A transient ischemic attack (TIA) is a short episode in which there is a temporary interruption of blood flow in a vessel in the brain. The TIA is often called a mini stroke, since the symptoms are similar to those of a patient suffering a stroke. TIA episodes serve as an indicator that a the patient is at risk of a more serious stroke. Anyone with symptoms of a transient ischemic attack should seek medical attention immediately.
If taken as a warning, the transient ischemic attack should encourage the patient to make lifestyle changes that may prevent a disabling stroke. Symptoms suffered during a TIA can last anywhere from five minutes to 24 hours, but most commonly last about one hour. Because these episodes are short-lived, the patient does not suffer any permanent brain damage and all symptoms should disappear.
Symptoms of the transient ischemic attack can appear suddenly and may include numbness and tingling on either the left or right side of the body, as well as muscle weakness and dizziness. The patient may also experience a sudden loss of vision or have trouble communicating. These symptoms are varied and depend on the location of the vessel in the brain that has become blocked.
Blood circulates to the brain through the left and right carotid arteries, as well as the vertebral arteries. In patients suffering from the disease atherosclerosis, the carotid arteries are susceptible to plaque build up along the inside walls. Plaque can cause the opening of the arteries to become narrow. If pieces of plaque break loose and move into the brain, the patient could experience a transient ischemic attack.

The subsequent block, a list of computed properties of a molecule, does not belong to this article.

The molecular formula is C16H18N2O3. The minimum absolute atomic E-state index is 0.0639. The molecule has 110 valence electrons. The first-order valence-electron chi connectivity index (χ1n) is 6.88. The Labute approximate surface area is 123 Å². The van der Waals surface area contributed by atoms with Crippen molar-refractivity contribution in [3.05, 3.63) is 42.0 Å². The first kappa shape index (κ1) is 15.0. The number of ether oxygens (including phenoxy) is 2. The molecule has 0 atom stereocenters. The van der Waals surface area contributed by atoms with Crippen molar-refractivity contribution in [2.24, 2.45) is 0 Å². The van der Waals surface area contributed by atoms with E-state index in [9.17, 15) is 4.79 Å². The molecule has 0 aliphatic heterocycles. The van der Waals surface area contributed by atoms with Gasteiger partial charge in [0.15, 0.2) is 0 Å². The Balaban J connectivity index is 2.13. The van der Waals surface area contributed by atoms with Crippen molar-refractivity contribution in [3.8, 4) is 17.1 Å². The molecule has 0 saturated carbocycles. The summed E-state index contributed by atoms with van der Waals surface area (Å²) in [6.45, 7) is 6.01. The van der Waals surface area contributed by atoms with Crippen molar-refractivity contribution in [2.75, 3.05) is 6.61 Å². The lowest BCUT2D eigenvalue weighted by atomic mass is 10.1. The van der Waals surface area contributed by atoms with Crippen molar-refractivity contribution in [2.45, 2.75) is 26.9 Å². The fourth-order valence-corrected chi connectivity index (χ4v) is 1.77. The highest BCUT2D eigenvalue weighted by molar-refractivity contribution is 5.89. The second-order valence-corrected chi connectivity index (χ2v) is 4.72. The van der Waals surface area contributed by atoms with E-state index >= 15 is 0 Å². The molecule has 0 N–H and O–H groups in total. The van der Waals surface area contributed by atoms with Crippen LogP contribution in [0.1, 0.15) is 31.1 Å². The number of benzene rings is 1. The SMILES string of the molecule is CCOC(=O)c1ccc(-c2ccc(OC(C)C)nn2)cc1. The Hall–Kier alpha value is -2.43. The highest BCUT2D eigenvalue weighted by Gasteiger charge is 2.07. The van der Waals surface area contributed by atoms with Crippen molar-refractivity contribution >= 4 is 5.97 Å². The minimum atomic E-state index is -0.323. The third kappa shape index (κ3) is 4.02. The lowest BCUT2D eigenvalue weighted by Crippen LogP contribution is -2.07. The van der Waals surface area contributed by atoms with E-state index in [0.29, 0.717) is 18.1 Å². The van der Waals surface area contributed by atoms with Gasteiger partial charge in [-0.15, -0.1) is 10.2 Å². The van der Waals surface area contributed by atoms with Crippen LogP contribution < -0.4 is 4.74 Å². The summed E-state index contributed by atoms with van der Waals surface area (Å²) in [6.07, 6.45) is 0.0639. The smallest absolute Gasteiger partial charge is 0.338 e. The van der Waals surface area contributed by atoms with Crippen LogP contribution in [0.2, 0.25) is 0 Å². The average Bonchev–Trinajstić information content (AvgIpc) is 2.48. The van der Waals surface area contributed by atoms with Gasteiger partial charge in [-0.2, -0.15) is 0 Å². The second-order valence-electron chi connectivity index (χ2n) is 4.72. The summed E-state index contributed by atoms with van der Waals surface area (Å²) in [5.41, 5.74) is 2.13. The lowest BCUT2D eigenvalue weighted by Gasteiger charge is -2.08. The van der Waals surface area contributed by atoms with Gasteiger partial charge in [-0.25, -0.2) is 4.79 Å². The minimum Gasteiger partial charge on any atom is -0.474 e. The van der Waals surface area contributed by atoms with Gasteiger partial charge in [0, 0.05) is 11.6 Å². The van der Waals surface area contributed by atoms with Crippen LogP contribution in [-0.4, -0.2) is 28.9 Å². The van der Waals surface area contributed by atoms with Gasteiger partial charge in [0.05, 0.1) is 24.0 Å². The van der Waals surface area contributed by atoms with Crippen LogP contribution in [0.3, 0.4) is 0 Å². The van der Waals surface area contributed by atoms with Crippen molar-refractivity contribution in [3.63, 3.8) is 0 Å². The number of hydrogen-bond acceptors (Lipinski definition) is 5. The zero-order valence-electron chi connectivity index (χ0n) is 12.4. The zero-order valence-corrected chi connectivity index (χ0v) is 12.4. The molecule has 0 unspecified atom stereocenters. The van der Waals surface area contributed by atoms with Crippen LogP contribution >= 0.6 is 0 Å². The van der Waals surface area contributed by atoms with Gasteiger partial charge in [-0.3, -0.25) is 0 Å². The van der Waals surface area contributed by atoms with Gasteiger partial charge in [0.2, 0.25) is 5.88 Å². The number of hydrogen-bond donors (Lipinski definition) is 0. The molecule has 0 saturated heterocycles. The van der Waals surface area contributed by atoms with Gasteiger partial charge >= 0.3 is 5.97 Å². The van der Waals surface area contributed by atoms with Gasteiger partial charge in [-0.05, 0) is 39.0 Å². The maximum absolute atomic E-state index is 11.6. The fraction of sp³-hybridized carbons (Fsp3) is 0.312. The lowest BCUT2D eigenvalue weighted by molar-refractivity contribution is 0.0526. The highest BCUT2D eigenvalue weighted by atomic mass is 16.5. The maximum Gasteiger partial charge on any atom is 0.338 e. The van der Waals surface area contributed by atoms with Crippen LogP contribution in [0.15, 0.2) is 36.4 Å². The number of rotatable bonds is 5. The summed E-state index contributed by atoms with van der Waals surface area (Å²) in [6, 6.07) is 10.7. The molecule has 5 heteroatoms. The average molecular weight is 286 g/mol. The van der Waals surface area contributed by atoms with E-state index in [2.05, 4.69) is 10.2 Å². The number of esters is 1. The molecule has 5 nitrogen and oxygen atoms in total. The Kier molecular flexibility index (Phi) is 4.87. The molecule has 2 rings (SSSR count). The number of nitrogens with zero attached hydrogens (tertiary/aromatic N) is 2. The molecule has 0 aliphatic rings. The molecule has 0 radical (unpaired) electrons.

Patients with heart disease or high blood pressure may develop a blood clot within the heart that can then travel to the brain and cause a TIA. Since the TIA is temporary, the blood clot may dissolve quickly or flow through the vessel to allow blood flow to be restored to the brain. It is important that the physician determine the underlying cause of the transient ischemic attack and develop a treatment plan.
Diagnosis is usually made by taking a complete patient history and a description of the symptoms. A computed tomography (CT) scan or magnetic resonance imaging (MRI) would give the physician a complete view of the brain. Ultrasound of the carotid arteries would indicate a build up of plaque. The physician would also need to carefully screen for any heart disease and high blood pressure.
Treatment would most likely include blood thinners, such as aspirin, that prevent platelets in the blood from clotting. Cholesterol-lowering medication may be prescribed if the patient has atherosclerosis. If necessary, the carotid arteries can be surgically scraped to remove any plaque. Any underlying heart disease would need to be treated.
The physician may recommend a variety of lifestyle changes that may help prevent a serious stroke. Patients who smoke cigarettes would be advised to stop smoking. Eating a low-fat diet, developing an exercise plan, and having both cholesterol and blood pressure monitored regularly are positive changes that could help the patient in preventing future disease.